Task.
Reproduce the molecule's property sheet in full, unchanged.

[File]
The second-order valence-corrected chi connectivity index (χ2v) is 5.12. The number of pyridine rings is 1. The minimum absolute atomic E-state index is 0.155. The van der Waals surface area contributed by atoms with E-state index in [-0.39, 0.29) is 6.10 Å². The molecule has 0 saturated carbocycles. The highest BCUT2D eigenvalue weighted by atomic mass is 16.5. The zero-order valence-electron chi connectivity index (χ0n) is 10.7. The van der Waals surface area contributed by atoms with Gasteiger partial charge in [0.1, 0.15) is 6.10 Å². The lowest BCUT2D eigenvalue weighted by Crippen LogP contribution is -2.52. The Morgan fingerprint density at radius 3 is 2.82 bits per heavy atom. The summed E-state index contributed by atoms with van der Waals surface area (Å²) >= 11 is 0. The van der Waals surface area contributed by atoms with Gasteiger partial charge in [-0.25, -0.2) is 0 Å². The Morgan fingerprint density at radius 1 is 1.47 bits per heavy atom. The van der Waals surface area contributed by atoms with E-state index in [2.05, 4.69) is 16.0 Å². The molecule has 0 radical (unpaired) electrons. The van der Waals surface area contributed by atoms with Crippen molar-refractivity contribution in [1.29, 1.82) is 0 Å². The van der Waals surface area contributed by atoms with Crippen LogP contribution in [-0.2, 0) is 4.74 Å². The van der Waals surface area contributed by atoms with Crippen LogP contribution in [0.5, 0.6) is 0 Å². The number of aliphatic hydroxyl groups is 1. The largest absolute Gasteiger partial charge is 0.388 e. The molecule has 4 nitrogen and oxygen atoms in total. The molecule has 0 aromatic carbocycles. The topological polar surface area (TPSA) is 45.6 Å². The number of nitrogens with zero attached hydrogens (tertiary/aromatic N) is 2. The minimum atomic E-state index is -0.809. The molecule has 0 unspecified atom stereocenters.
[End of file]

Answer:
The second-order valence-corrected chi connectivity index (χ2v) is 5.12. The number of pyridine rings is 1. The minimum absolute atomic E-state index is 0.155. The van der Waals surface area contributed by atoms with E-state index in [-0.39, 0.29) is 6.10 Å². The molecule has 0 saturated carbocycles. The highest BCUT2D eigenvalue weighted by atomic mass is 16.5. The zero-order valence-electron chi connectivity index (χ0n) is 10.7. The van der Waals surface area contributed by atoms with Gasteiger partial charge in [0.1, 0.15) is 6.10 Å². The lowest BCUT2D eigenvalue weighted by Crippen LogP contribution is -2.52. The Morgan fingerprint density at radius 3 is 2.82 bits per heavy atom. The summed E-state index contributed by atoms with van der Waals surface area (Å²) >= 11 is 0. The van der Waals surface area contributed by atoms with Gasteiger partial charge in [-0.25, -0.2) is 0 Å². The Morgan fingerprint density at radius 1 is 1.47 bits per heavy atom. The van der Waals surface area contributed by atoms with E-state index in [2.05, 4.69) is 16.0 Å². The molecule has 0 radical (unpaired) electrons. The van der Waals surface area contributed by atoms with Crippen molar-refractivity contribution in [1.29, 1.82) is 0 Å². The van der Waals surface area contributed by atoms with Crippen LogP contribution in [-0.2, 0) is 4.74 Å². The van der Waals surface area contributed by atoms with Crippen LogP contribution in [0.5, 0.6) is 0 Å². The number of aliphatic hydroxyl groups is 1. The largest absolute Gasteiger partial charge is 0.388 e. The molecule has 4 nitrogen and oxygen atoms in total. The molecule has 0 aromatic carbocycles. The topological polar surface area (TPSA) is 45.6 Å². The number of nitrogens with zero attached hydrogens (tertiary/aromatic N) is 2. The minimum atomic E-state index is -0.809. The molecule has 0 unspecified atom stereocenters.